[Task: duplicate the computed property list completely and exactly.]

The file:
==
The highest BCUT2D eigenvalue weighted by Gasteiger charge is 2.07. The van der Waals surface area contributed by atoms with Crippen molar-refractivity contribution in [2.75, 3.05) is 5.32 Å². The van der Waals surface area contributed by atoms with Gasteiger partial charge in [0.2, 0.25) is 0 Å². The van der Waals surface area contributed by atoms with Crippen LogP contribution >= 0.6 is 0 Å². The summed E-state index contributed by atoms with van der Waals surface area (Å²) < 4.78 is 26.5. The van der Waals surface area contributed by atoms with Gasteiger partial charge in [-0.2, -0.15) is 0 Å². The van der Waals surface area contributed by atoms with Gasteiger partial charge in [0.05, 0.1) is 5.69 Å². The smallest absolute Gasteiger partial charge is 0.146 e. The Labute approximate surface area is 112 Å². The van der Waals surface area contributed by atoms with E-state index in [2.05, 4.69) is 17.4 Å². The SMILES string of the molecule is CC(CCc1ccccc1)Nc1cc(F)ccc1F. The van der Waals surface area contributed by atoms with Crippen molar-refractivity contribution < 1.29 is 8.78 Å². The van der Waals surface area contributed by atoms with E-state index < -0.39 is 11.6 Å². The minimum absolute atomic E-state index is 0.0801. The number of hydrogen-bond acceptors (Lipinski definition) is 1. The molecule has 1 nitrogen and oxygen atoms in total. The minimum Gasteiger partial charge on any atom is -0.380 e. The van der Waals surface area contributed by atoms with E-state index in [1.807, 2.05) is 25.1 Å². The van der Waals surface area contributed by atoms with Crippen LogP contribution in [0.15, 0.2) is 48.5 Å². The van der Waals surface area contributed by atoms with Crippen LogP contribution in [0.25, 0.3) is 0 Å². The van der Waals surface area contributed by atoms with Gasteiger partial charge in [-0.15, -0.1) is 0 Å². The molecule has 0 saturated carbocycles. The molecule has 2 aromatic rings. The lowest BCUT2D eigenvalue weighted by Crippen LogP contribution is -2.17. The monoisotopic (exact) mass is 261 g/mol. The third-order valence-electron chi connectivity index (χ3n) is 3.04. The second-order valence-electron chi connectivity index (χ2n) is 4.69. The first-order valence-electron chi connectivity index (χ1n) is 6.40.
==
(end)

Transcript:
The highest BCUT2D eigenvalue weighted by Gasteiger charge is 2.07. The van der Waals surface area contributed by atoms with Crippen molar-refractivity contribution in [2.75, 3.05) is 5.32 Å². The van der Waals surface area contributed by atoms with Gasteiger partial charge in [0.2, 0.25) is 0 Å². The van der Waals surface area contributed by atoms with Crippen LogP contribution >= 0.6 is 0 Å². The summed E-state index contributed by atoms with van der Waals surface area (Å²) < 4.78 is 26.5. The van der Waals surface area contributed by atoms with Gasteiger partial charge in [-0.2, -0.15) is 0 Å². The van der Waals surface area contributed by atoms with Gasteiger partial charge in [0.05, 0.1) is 5.69 Å². The smallest absolute Gasteiger partial charge is 0.146 e. The Labute approximate surface area is 112 Å². The van der Waals surface area contributed by atoms with E-state index in [2.05, 4.69) is 17.4 Å². The SMILES string of the molecule is CC(CCc1ccccc1)Nc1cc(F)ccc1F. The van der Waals surface area contributed by atoms with Crippen molar-refractivity contribution < 1.29 is 8.78 Å². The van der Waals surface area contributed by atoms with E-state index < -0.39 is 11.6 Å². The minimum absolute atomic E-state index is 0.0801. The number of hydrogen-bond acceptors (Lipinski definition) is 1. The molecule has 1 nitrogen and oxygen atoms in total. The minimum Gasteiger partial charge on any atom is -0.380 e. The van der Waals surface area contributed by atoms with E-state index in [1.807, 2.05) is 25.1 Å². The van der Waals surface area contributed by atoms with Crippen LogP contribution in [0.15, 0.2) is 48.5 Å². The van der Waals surface area contributed by atoms with Crippen LogP contribution in [0.25, 0.3) is 0 Å². The van der Waals surface area contributed by atoms with Gasteiger partial charge in [-0.15, -0.1) is 0 Å². The molecule has 0 saturated carbocycles. The molecule has 2 aromatic rings. The lowest BCUT2D eigenvalue weighted by Crippen LogP contribution is -2.17. The monoisotopic (exact) mass is 261 g/mol. The third-order valence-electron chi connectivity index (χ3n) is 3.04. The second-order valence-electron chi connectivity index (χ2n) is 4.69. The first-order valence-electron chi connectivity index (χ1n) is 6.40.